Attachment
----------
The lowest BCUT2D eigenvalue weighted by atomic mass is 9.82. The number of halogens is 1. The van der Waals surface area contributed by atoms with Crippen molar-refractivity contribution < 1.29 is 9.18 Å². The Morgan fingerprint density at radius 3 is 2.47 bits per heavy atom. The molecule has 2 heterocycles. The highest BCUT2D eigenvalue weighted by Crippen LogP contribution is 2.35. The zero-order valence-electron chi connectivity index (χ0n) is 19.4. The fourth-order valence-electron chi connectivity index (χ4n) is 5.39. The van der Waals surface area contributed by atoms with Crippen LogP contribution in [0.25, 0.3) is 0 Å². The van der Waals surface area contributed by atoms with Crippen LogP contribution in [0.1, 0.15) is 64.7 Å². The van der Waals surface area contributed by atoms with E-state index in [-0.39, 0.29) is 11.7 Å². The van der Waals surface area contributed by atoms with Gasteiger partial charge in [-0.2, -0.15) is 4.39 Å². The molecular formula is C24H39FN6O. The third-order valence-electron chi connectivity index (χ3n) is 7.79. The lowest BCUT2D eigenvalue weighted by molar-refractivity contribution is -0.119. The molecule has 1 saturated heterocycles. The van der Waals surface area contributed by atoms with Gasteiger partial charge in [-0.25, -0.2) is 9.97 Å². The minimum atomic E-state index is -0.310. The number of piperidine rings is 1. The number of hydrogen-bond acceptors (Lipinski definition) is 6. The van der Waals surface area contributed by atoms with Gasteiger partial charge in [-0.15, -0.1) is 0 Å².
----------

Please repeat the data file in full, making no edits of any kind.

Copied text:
The lowest BCUT2D eigenvalue weighted by atomic mass is 9.82. The number of halogens is 1. The van der Waals surface area contributed by atoms with Crippen molar-refractivity contribution < 1.29 is 9.18 Å². The Morgan fingerprint density at radius 3 is 2.47 bits per heavy atom. The molecule has 2 heterocycles. The highest BCUT2D eigenvalue weighted by Crippen LogP contribution is 2.35. The zero-order valence-electron chi connectivity index (χ0n) is 19.4. The fourth-order valence-electron chi connectivity index (χ4n) is 5.39. The van der Waals surface area contributed by atoms with Crippen LogP contribution in [0.25, 0.3) is 0 Å². The van der Waals surface area contributed by atoms with Crippen LogP contribution in [0.1, 0.15) is 64.7 Å². The van der Waals surface area contributed by atoms with E-state index in [-0.39, 0.29) is 11.7 Å². The van der Waals surface area contributed by atoms with Gasteiger partial charge in [-0.2, -0.15) is 4.39 Å². The molecular formula is C24H39FN6O. The third-order valence-electron chi connectivity index (χ3n) is 7.79. The lowest BCUT2D eigenvalue weighted by molar-refractivity contribution is -0.119. The molecule has 1 saturated heterocycles. The van der Waals surface area contributed by atoms with Gasteiger partial charge in [-0.25, -0.2) is 9.97 Å². The minimum atomic E-state index is -0.310. The number of piperidine rings is 1. The number of hydrogen-bond acceptors (Lipinski definition) is 6. The van der Waals surface area contributed by atoms with Gasteiger partial charge in [-0.15, -0.1) is 0 Å².